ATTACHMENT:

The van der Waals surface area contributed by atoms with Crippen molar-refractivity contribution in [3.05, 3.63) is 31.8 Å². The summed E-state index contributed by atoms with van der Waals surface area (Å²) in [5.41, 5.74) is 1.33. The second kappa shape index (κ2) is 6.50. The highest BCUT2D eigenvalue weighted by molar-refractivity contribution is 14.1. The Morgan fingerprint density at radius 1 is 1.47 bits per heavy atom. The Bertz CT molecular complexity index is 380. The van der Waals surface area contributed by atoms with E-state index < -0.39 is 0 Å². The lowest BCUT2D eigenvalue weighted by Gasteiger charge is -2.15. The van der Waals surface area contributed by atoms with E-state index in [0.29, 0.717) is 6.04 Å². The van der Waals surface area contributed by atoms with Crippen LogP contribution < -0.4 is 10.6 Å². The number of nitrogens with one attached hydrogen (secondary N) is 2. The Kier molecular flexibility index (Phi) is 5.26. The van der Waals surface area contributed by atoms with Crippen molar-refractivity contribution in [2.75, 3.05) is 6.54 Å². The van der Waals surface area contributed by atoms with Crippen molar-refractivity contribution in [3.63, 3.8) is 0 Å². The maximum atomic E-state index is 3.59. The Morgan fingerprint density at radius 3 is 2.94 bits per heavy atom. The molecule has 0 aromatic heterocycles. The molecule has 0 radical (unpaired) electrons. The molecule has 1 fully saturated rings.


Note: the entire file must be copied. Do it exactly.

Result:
The van der Waals surface area contributed by atoms with Crippen molar-refractivity contribution in [3.05, 3.63) is 31.8 Å². The summed E-state index contributed by atoms with van der Waals surface area (Å²) in [5.41, 5.74) is 1.33. The second kappa shape index (κ2) is 6.50. The highest BCUT2D eigenvalue weighted by molar-refractivity contribution is 14.1. The Morgan fingerprint density at radius 1 is 1.47 bits per heavy atom. The Bertz CT molecular complexity index is 380. The van der Waals surface area contributed by atoms with E-state index < -0.39 is 0 Å². The lowest BCUT2D eigenvalue weighted by Gasteiger charge is -2.15. The van der Waals surface area contributed by atoms with E-state index in [0.29, 0.717) is 6.04 Å². The van der Waals surface area contributed by atoms with Crippen LogP contribution < -0.4 is 10.6 Å². The number of nitrogens with one attached hydrogen (secondary N) is 2. The Kier molecular flexibility index (Phi) is 5.26. The van der Waals surface area contributed by atoms with Crippen molar-refractivity contribution in [2.75, 3.05) is 6.54 Å². The van der Waals surface area contributed by atoms with Crippen molar-refractivity contribution in [3.63, 3.8) is 0 Å². The maximum atomic E-state index is 3.59. The Morgan fingerprint density at radius 3 is 2.94 bits per heavy atom. The molecule has 0 aromatic heterocycles. The molecule has 0 radical (unpaired) electrons. The molecule has 1 fully saturated rings.